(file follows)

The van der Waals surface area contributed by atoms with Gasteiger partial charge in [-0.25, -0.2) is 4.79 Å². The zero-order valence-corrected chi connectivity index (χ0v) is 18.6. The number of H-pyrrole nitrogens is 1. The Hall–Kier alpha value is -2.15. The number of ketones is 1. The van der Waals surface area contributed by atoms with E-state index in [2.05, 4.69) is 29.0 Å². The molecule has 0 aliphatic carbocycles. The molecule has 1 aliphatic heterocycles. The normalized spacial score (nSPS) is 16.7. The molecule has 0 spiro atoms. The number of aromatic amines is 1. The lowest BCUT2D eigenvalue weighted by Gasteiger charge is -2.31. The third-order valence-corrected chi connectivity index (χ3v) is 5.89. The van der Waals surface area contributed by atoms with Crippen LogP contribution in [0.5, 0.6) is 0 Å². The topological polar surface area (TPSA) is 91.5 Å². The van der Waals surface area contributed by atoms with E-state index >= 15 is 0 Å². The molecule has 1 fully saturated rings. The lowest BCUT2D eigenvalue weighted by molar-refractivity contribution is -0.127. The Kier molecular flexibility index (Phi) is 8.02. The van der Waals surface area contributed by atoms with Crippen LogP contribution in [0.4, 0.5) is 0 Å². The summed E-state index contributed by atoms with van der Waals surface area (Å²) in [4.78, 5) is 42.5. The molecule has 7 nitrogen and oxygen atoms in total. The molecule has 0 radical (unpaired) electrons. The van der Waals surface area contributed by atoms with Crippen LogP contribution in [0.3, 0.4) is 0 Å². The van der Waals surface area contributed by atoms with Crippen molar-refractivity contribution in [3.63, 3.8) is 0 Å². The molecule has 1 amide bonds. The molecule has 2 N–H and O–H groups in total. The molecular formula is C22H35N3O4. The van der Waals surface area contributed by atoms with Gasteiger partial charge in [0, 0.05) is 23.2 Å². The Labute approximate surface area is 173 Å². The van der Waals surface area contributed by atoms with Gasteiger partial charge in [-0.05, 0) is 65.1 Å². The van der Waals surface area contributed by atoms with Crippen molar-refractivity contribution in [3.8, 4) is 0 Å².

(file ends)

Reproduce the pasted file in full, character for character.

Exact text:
The van der Waals surface area contributed by atoms with Gasteiger partial charge in [-0.25, -0.2) is 4.79 Å². The zero-order valence-corrected chi connectivity index (χ0v) is 18.6. The number of H-pyrrole nitrogens is 1. The Hall–Kier alpha value is -2.15. The number of ketones is 1. The van der Waals surface area contributed by atoms with E-state index in [2.05, 4.69) is 29.0 Å². The molecule has 0 aliphatic carbocycles. The molecule has 1 aliphatic heterocycles. The normalized spacial score (nSPS) is 16.7. The molecule has 0 spiro atoms. The number of aromatic amines is 1. The lowest BCUT2D eigenvalue weighted by Gasteiger charge is -2.31. The third-order valence-corrected chi connectivity index (χ3v) is 5.89. The van der Waals surface area contributed by atoms with Crippen LogP contribution in [0.5, 0.6) is 0 Å². The topological polar surface area (TPSA) is 91.5 Å². The van der Waals surface area contributed by atoms with E-state index >= 15 is 0 Å². The molecule has 1 fully saturated rings. The lowest BCUT2D eigenvalue weighted by molar-refractivity contribution is -0.127. The Kier molecular flexibility index (Phi) is 8.02. The van der Waals surface area contributed by atoms with Crippen LogP contribution in [0.4, 0.5) is 0 Å². The summed E-state index contributed by atoms with van der Waals surface area (Å²) in [4.78, 5) is 42.5. The molecule has 7 nitrogen and oxygen atoms in total. The molecule has 0 radical (unpaired) electrons. The van der Waals surface area contributed by atoms with Crippen LogP contribution in [0.3, 0.4) is 0 Å². The van der Waals surface area contributed by atoms with Crippen molar-refractivity contribution in [3.63, 3.8) is 0 Å². The molecule has 1 amide bonds. The molecule has 2 N–H and O–H groups in total. The molecular formula is C22H35N3O4. The van der Waals surface area contributed by atoms with Gasteiger partial charge in [0, 0.05) is 23.2 Å². The Labute approximate surface area is 173 Å². The van der Waals surface area contributed by atoms with Gasteiger partial charge in [-0.05, 0) is 65.1 Å². The van der Waals surface area contributed by atoms with Crippen molar-refractivity contribution in [3.8, 4) is 0 Å².